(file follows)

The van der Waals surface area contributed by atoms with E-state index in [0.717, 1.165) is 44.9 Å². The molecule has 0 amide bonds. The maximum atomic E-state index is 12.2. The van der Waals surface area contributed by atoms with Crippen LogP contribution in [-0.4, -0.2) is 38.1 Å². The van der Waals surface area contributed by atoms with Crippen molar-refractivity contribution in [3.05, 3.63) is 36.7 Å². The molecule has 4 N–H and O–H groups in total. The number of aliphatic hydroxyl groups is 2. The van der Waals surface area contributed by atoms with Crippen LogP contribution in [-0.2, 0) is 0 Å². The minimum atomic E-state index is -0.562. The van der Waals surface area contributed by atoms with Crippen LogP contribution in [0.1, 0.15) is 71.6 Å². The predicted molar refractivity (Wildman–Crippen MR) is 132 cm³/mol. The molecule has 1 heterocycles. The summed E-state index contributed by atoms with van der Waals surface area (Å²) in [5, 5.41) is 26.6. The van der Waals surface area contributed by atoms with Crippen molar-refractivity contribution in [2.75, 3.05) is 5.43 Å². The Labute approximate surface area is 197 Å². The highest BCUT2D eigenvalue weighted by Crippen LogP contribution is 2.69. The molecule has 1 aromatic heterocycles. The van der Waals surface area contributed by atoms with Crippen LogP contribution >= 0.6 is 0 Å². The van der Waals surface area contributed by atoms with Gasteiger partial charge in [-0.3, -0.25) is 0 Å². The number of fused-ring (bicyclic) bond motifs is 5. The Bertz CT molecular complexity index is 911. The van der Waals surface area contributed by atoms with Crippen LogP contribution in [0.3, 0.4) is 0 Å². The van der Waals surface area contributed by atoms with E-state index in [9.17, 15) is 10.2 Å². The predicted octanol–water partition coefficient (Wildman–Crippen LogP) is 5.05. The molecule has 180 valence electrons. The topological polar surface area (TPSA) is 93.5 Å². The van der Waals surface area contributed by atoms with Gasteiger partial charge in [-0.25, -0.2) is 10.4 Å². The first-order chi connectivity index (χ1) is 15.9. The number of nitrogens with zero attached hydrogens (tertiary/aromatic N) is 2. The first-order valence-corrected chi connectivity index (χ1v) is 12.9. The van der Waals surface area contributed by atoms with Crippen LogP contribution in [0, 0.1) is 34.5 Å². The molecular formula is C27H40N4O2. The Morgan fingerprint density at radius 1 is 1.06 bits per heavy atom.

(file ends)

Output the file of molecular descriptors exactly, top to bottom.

The van der Waals surface area contributed by atoms with E-state index in [0.717, 1.165) is 44.9 Å². The molecule has 0 amide bonds. The maximum atomic E-state index is 12.2. The van der Waals surface area contributed by atoms with Crippen LogP contribution in [-0.4, -0.2) is 38.1 Å². The van der Waals surface area contributed by atoms with Crippen molar-refractivity contribution in [3.05, 3.63) is 36.7 Å². The molecule has 4 N–H and O–H groups in total. The number of aliphatic hydroxyl groups is 2. The van der Waals surface area contributed by atoms with Crippen LogP contribution in [-0.2, 0) is 0 Å². The minimum atomic E-state index is -0.562. The van der Waals surface area contributed by atoms with Crippen LogP contribution in [0.1, 0.15) is 71.6 Å². The predicted molar refractivity (Wildman–Crippen MR) is 132 cm³/mol. The molecule has 1 heterocycles. The summed E-state index contributed by atoms with van der Waals surface area (Å²) in [5, 5.41) is 26.6. The van der Waals surface area contributed by atoms with Crippen molar-refractivity contribution in [2.75, 3.05) is 5.43 Å². The Labute approximate surface area is 197 Å². The highest BCUT2D eigenvalue weighted by Crippen LogP contribution is 2.69. The molecule has 1 aromatic heterocycles. The van der Waals surface area contributed by atoms with Crippen LogP contribution >= 0.6 is 0 Å². The van der Waals surface area contributed by atoms with Gasteiger partial charge in [-0.3, -0.25) is 0 Å². The number of fused-ring (bicyclic) bond motifs is 5. The Bertz CT molecular complexity index is 911. The van der Waals surface area contributed by atoms with Crippen LogP contribution in [0.3, 0.4) is 0 Å². The van der Waals surface area contributed by atoms with E-state index in [9.17, 15) is 10.2 Å². The predicted octanol–water partition coefficient (Wildman–Crippen LogP) is 5.05. The molecule has 180 valence electrons. The topological polar surface area (TPSA) is 93.5 Å². The van der Waals surface area contributed by atoms with Gasteiger partial charge in [-0.25, -0.2) is 10.4 Å². The first-order chi connectivity index (χ1) is 15.9. The number of nitrogens with zero attached hydrogens (tertiary/aromatic N) is 2. The first-order valence-corrected chi connectivity index (χ1v) is 12.9. The van der Waals surface area contributed by atoms with Crippen LogP contribution in [0, 0.1) is 34.5 Å². The molecular formula is C27H40N4O2. The Morgan fingerprint density at radius 1 is 1.06 bits per heavy atom.